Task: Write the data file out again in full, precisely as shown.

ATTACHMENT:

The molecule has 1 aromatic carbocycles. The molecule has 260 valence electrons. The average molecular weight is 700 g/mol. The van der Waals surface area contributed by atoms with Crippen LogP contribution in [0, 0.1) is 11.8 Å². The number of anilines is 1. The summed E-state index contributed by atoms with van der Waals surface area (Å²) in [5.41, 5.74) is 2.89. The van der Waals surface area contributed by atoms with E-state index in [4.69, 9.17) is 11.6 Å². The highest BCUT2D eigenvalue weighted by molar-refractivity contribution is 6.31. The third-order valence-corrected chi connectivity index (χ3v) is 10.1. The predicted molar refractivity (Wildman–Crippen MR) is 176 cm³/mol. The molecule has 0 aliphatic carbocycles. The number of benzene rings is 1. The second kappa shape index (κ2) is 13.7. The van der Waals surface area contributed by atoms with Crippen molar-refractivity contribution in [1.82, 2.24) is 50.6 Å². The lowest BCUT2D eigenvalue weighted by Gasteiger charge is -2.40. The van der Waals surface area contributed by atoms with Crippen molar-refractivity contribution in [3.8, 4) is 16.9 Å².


The molecule has 1 aromatic carbocycles. The molecule has 260 valence electrons. The average molecular weight is 700 g/mol. The van der Waals surface area contributed by atoms with Crippen LogP contribution in [0, 0.1) is 11.8 Å². The number of anilines is 1. The summed E-state index contributed by atoms with van der Waals surface area (Å²) in [5.41, 5.74) is 2.89. The van der Waals surface area contributed by atoms with E-state index in [4.69, 9.17) is 11.6 Å². The highest BCUT2D eigenvalue weighted by molar-refractivity contribution is 6.31. The third-order valence-corrected chi connectivity index (χ3v) is 10.1. The predicted molar refractivity (Wildman–Crippen MR) is 176 cm³/mol. The molecule has 0 aliphatic carbocycles. The number of benzene rings is 1. The second kappa shape index (κ2) is 13.7. The van der Waals surface area contributed by atoms with Crippen molar-refractivity contribution in [1.82, 2.24) is 50.6 Å². The lowest BCUT2D eigenvalue weighted by Gasteiger charge is -2.40. The van der Waals surface area contributed by atoms with Crippen molar-refractivity contribution in [3.8, 4) is 16.9 Å².